I don’t know about you, but I need all the brothers and sisters I can get these days, and for that reason I’m thankful that one of my sisters was brave enough to write to me and tell me my fault.  It’s not easy to hear such things, but believe me, it’s a whole lot better than not hearing them.

Emily the Episcopalian

I heard a story recently about a woman from another denomination who was visiting a Baptist church in the South.  Let’s call her Emily the Episcopalian.  She loved the church and wanted to join, but then she had a talk with the pastor.  What follows is a close approximation of that conversation. 

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Pastor, thank you for giving me a few minutes of your time.  I just wanted to tell you how much I am enjoying the church!  I’ve been visiting for about three months now and I’ve gotten such a warm welcome from your congregation.  I love the music and the message of your worship services.  I don’t think I’ve ever left here without feeling blessed by the experience.  I’ve even visited a Sunday school class where people did everything they could to make me feel at home.  So, I think I’m ready to join, and I just want to know how I should go about that.

Well, that’s wonderful, Emily!  And when it comes to joining, nothing could be easier.  If you’ll just come forward at the end of any worship service, when I give the invitation, I can introduce you to the congregation, they’ll lift their hands to “vote you in,” and then, as soon as possible, we can schedule your baptism. 

My baptism?

Right.   

But I’ve already been baptized.

Have you?

Yes.  When I was a baby.

Oh, right.  You grew up Episcopalian.  In the Baptist tradition we don’t really think of that as baptism.  The Greek word for baptize means literally “to dip,” or “immerse.”  That’s the way they did it in the New Testament and that’s the way we do it.  We baptize believers by immersion.  So, (smiling) let’s get that on the schedule as soon as possible.  You are a believer, aren’t you Emily?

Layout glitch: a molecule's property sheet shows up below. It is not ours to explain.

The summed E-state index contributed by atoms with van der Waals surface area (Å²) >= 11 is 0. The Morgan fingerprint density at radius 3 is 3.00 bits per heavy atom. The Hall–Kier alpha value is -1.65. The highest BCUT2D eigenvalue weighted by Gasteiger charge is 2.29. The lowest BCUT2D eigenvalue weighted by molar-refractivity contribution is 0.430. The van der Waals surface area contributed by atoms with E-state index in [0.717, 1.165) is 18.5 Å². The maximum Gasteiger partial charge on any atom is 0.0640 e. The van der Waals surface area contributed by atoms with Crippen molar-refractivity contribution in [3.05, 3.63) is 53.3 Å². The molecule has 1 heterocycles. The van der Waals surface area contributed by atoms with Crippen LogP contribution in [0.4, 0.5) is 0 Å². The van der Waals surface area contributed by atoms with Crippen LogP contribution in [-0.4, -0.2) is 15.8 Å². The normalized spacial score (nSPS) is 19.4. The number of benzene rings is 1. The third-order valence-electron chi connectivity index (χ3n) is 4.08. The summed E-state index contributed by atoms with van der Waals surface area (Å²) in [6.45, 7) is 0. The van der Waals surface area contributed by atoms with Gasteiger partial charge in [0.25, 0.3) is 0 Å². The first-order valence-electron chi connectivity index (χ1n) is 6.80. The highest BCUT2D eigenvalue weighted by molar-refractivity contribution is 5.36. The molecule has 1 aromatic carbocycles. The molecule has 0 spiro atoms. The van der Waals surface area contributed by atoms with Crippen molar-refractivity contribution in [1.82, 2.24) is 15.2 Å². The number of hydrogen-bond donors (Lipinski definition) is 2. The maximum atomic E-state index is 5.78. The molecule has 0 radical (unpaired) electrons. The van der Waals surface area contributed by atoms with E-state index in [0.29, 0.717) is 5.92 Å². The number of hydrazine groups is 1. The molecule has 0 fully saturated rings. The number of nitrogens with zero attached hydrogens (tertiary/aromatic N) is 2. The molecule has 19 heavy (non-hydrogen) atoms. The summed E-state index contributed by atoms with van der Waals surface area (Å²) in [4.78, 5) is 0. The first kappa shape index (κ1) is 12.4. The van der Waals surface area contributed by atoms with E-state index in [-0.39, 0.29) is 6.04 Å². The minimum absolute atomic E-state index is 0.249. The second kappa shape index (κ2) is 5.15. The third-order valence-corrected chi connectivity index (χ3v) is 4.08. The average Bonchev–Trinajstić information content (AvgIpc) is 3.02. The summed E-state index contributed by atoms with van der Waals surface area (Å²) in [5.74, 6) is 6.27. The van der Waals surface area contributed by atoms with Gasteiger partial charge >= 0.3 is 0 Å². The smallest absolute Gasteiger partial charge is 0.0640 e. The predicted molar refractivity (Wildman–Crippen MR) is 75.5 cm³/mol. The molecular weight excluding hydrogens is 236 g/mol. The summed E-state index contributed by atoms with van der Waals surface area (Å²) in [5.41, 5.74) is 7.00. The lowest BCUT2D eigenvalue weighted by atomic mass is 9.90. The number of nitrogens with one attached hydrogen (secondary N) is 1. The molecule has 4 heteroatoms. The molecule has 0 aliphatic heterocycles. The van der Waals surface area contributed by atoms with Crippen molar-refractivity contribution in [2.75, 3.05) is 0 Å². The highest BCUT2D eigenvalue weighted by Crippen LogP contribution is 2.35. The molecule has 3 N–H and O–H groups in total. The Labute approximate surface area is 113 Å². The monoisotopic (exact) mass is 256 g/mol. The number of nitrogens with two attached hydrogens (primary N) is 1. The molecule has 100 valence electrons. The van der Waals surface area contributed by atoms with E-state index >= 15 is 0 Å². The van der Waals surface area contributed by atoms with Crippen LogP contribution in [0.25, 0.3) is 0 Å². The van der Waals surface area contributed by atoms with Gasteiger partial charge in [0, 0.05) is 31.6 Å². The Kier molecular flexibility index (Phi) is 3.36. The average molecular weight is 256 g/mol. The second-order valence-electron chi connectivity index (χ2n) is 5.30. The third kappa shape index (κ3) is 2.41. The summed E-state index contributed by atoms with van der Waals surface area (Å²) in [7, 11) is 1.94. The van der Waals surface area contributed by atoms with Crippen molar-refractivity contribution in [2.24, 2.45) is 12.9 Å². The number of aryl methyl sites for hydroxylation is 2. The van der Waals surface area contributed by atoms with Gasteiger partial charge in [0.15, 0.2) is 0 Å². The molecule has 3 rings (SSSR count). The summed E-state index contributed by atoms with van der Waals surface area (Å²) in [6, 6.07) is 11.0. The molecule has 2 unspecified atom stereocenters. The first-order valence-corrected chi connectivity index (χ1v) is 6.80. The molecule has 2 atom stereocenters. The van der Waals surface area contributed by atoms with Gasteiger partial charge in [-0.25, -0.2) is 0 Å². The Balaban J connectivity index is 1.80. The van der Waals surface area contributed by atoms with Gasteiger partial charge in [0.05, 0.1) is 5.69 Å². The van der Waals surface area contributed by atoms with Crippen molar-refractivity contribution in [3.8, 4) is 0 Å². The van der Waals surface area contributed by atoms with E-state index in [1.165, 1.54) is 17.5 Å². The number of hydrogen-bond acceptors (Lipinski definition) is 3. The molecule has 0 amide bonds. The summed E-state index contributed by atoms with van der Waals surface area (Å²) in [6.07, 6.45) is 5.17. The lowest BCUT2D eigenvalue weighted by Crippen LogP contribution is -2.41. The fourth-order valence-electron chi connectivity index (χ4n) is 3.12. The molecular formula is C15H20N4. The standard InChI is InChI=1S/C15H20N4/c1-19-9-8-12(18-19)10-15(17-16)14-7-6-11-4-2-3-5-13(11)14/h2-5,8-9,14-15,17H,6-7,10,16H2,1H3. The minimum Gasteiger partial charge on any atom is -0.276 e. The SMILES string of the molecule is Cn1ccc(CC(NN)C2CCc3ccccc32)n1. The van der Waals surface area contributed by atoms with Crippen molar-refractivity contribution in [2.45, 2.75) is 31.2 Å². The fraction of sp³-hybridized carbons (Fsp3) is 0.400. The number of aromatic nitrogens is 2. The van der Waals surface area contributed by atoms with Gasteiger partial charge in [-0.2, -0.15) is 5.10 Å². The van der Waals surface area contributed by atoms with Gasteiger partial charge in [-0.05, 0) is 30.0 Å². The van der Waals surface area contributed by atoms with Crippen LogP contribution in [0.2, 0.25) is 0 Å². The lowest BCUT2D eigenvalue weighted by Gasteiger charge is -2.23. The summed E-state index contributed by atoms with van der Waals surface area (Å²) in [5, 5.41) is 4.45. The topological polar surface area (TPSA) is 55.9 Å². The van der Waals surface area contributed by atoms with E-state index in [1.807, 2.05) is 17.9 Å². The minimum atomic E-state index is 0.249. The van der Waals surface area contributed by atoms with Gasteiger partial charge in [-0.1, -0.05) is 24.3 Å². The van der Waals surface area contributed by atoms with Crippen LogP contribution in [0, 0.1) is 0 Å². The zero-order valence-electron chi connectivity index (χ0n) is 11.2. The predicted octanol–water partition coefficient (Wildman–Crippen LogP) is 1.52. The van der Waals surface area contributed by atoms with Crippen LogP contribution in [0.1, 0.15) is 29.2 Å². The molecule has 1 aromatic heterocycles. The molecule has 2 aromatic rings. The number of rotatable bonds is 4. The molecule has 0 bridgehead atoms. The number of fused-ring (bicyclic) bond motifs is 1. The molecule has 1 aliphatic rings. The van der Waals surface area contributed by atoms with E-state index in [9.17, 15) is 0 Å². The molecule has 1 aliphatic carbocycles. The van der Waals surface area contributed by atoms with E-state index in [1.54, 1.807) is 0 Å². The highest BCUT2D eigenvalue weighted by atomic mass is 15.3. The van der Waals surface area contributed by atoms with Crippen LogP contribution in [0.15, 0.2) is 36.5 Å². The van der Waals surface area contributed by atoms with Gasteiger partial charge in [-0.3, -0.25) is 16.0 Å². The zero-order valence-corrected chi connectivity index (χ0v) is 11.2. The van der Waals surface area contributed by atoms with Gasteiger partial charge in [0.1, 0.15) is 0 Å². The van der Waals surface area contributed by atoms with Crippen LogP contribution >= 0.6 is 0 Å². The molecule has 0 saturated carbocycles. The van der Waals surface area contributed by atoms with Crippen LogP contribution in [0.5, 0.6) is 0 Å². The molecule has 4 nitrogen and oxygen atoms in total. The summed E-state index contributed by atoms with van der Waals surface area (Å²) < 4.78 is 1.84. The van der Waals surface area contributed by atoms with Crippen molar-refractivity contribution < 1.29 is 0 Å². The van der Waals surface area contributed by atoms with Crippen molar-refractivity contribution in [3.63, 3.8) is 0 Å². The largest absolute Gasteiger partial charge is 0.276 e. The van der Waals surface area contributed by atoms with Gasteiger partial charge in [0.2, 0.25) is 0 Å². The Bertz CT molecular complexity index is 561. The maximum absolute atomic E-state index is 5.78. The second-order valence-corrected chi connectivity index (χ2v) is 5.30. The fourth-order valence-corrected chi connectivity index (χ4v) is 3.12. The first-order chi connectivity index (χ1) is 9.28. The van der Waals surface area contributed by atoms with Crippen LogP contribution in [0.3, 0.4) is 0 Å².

Of course.  I’ve been a believer for…thirty years. 

Great, then I’ll look forward to welcoming you whenever you choose to come down the aisle.

Um, Pastor?

Yes?

Are you telling me my baptism doesn’t count?

No, not at all, Emily!  I’m sure it was very meaningful for your parents and for the church.  But, see, you didn’t choose to be baptized, and in the Baptist tradition we think you need to make up your own mind about Jesus.

But I did make up my own mind about Jesus.  I was confirmed when I was twelve.  I stood before the church and claimed my baptism, professing my faith in Jesus as Lord.  Nobody made me do that.

That’s wonderful, Emily.  It really is.  And you’ll have a chance to profess your faith again when you are baptized.  That’s the way we do it here: you stand in the baptistry and I ask you if you want to follow Jesus.  You say “Yes” and then I dip you down under the water in the name of the Father, Son, and Holy Spirit.